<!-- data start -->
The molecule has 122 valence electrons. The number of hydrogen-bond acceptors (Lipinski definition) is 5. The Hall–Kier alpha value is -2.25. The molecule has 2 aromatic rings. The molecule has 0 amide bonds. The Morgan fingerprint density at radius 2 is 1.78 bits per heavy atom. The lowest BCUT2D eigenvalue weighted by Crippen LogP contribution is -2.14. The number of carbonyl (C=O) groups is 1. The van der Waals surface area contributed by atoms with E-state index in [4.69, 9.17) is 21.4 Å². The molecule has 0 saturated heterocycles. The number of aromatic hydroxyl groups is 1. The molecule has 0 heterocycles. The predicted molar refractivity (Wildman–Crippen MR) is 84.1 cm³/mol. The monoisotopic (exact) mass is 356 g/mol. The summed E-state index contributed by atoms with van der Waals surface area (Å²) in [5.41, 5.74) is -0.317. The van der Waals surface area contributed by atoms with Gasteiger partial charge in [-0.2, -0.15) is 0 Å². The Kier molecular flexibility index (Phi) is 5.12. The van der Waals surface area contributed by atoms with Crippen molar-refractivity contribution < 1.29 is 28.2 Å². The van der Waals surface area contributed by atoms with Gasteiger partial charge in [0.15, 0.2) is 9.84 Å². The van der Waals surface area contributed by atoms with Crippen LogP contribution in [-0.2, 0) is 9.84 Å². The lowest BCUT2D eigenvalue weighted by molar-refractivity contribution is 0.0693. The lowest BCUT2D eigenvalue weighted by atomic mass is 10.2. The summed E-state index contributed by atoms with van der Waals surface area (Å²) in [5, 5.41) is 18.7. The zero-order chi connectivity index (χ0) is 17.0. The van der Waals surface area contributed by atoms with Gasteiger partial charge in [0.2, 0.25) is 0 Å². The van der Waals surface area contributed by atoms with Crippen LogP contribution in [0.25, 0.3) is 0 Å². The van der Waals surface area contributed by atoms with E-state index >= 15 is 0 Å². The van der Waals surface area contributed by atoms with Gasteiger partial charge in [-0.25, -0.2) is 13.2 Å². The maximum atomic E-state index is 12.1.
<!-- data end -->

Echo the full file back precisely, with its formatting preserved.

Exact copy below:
The molecule has 122 valence electrons. The number of hydrogen-bond acceptors (Lipinski definition) is 5. The Hall–Kier alpha value is -2.25. The molecule has 2 aromatic rings. The molecule has 0 amide bonds. The Morgan fingerprint density at radius 2 is 1.78 bits per heavy atom. The lowest BCUT2D eigenvalue weighted by Crippen LogP contribution is -2.14. The number of carbonyl (C=O) groups is 1. The van der Waals surface area contributed by atoms with E-state index in [4.69, 9.17) is 21.4 Å². The molecule has 0 saturated heterocycles. The number of aromatic hydroxyl groups is 1. The molecule has 0 heterocycles. The predicted molar refractivity (Wildman–Crippen MR) is 84.1 cm³/mol. The monoisotopic (exact) mass is 356 g/mol. The summed E-state index contributed by atoms with van der Waals surface area (Å²) in [5.41, 5.74) is -0.317. The van der Waals surface area contributed by atoms with Gasteiger partial charge in [-0.2, -0.15) is 0 Å². The Kier molecular flexibility index (Phi) is 5.12. The van der Waals surface area contributed by atoms with Crippen molar-refractivity contribution < 1.29 is 28.2 Å². The van der Waals surface area contributed by atoms with Gasteiger partial charge in [0.15, 0.2) is 9.84 Å². The van der Waals surface area contributed by atoms with Crippen LogP contribution in [-0.2, 0) is 9.84 Å². The lowest BCUT2D eigenvalue weighted by molar-refractivity contribution is 0.0693. The lowest BCUT2D eigenvalue weighted by atomic mass is 10.2. The summed E-state index contributed by atoms with van der Waals surface area (Å²) in [5, 5.41) is 18.7. The zero-order chi connectivity index (χ0) is 17.0. The van der Waals surface area contributed by atoms with Gasteiger partial charge in [0.2, 0.25) is 0 Å². The van der Waals surface area contributed by atoms with Crippen LogP contribution in [0.25, 0.3) is 0 Å². The van der Waals surface area contributed by atoms with E-state index >= 15 is 0 Å². The van der Waals surface area contributed by atoms with Gasteiger partial charge in [-0.25, -0.2) is 13.2 Å². The maximum atomic E-state index is 12.1.